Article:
London Road is a one-of-a-kind musical docudrama based on a spree of sex worker killings that rocked the small town of Ipswich, England in 2006. Playwright Alecky Blythe took interviews with Ipswich locals and transcribed them into song, with every ‘um’ and stutter making it into the lyrics. Director Rufus Norris helped make it a hit on the stage, and has done a great job with the screen adaptation.
The songs tend to belabour plot points, which are scant and basically boil down to there once was a serial killer in a small town, but it’s their unique presentation that keeps it interesting. The main thrust of the film doesn’t really become clear until its final minutes, but excellent performances, direction and cinematography save it from becoming dull, despite being intentionally repetitive.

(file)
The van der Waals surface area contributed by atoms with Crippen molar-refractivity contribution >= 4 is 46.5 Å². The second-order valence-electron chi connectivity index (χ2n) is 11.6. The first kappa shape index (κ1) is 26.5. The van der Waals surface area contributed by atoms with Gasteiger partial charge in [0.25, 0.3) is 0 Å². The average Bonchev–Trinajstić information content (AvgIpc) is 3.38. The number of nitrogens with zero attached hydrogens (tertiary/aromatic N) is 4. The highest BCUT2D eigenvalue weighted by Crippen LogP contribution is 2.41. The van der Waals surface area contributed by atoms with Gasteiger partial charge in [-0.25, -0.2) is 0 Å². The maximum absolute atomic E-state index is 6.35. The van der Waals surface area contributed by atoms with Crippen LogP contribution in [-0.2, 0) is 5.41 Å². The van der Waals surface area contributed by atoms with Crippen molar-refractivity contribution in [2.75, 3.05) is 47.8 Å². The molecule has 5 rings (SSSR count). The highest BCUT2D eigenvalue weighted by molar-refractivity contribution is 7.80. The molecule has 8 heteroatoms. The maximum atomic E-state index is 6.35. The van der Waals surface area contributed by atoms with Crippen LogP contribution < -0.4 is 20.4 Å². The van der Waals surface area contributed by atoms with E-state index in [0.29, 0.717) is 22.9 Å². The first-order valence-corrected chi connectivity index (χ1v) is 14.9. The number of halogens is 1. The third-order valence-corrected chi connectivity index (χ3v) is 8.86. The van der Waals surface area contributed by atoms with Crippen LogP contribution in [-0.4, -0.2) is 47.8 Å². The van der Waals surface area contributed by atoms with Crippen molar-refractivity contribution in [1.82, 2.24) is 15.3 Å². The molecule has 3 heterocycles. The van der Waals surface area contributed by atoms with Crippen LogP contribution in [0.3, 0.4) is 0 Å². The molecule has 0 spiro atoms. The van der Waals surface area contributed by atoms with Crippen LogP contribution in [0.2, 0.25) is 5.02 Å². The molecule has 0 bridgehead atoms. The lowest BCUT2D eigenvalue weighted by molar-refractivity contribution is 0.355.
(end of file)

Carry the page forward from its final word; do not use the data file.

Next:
London Road takes auto-tuning the news to the next level and creates something entirely original out of this modern day Jack the Ripper tale. Don’t be fooled by Tom Hardy’s top billing, as his role amounts to little more than a cameo, but it’s a good one. The cast also features Olivia Coleman (Peep Show) and several musical theatre actors who appeared in Tom Hooper’s Les Misérables, but this ain’t Les Mis.
This review was originally published as part of our TIFF 2015 coverage.